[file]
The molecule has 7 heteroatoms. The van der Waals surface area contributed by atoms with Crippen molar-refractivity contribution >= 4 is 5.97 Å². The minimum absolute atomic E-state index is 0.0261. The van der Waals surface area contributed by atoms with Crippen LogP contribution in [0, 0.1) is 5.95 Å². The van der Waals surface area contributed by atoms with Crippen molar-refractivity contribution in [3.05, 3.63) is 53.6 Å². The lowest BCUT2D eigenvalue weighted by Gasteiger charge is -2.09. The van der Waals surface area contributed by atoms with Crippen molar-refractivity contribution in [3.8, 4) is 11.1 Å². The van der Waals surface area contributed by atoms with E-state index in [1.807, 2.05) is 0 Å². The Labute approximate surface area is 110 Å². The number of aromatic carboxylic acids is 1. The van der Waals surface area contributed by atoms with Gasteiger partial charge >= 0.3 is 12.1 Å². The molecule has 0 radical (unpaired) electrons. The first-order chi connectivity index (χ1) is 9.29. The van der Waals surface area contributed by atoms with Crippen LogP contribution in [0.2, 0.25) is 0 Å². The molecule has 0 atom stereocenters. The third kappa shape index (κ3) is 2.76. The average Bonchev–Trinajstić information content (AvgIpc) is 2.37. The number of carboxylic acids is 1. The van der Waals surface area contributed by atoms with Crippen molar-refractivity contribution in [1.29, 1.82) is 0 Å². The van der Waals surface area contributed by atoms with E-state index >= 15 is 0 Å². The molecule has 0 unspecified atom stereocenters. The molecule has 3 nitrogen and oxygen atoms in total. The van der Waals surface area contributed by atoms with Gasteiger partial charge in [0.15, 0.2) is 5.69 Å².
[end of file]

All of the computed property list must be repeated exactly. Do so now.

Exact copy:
The molecule has 7 heteroatoms. The van der Waals surface area contributed by atoms with Crippen molar-refractivity contribution >= 4 is 5.97 Å². The minimum absolute atomic E-state index is 0.0261. The van der Waals surface area contributed by atoms with Crippen LogP contribution in [0, 0.1) is 5.95 Å². The van der Waals surface area contributed by atoms with Crippen molar-refractivity contribution in [3.05, 3.63) is 53.6 Å². The lowest BCUT2D eigenvalue weighted by Gasteiger charge is -2.09. The van der Waals surface area contributed by atoms with Crippen molar-refractivity contribution in [3.8, 4) is 11.1 Å². The van der Waals surface area contributed by atoms with E-state index in [1.807, 2.05) is 0 Å². The Labute approximate surface area is 110 Å². The number of aromatic carboxylic acids is 1. The van der Waals surface area contributed by atoms with Gasteiger partial charge >= 0.3 is 12.1 Å². The molecule has 0 radical (unpaired) electrons. The first-order chi connectivity index (χ1) is 9.29. The van der Waals surface area contributed by atoms with Crippen LogP contribution in [0.2, 0.25) is 0 Å². The molecule has 0 atom stereocenters. The third kappa shape index (κ3) is 2.76. The average Bonchev–Trinajstić information content (AvgIpc) is 2.37. The number of carboxylic acids is 1. The van der Waals surface area contributed by atoms with Crippen molar-refractivity contribution in [1.29, 1.82) is 0 Å². The van der Waals surface area contributed by atoms with E-state index >= 15 is 0 Å². The molecule has 0 unspecified atom stereocenters. The molecule has 3 nitrogen and oxygen atoms in total. The van der Waals surface area contributed by atoms with Gasteiger partial charge in [0.15, 0.2) is 5.69 Å².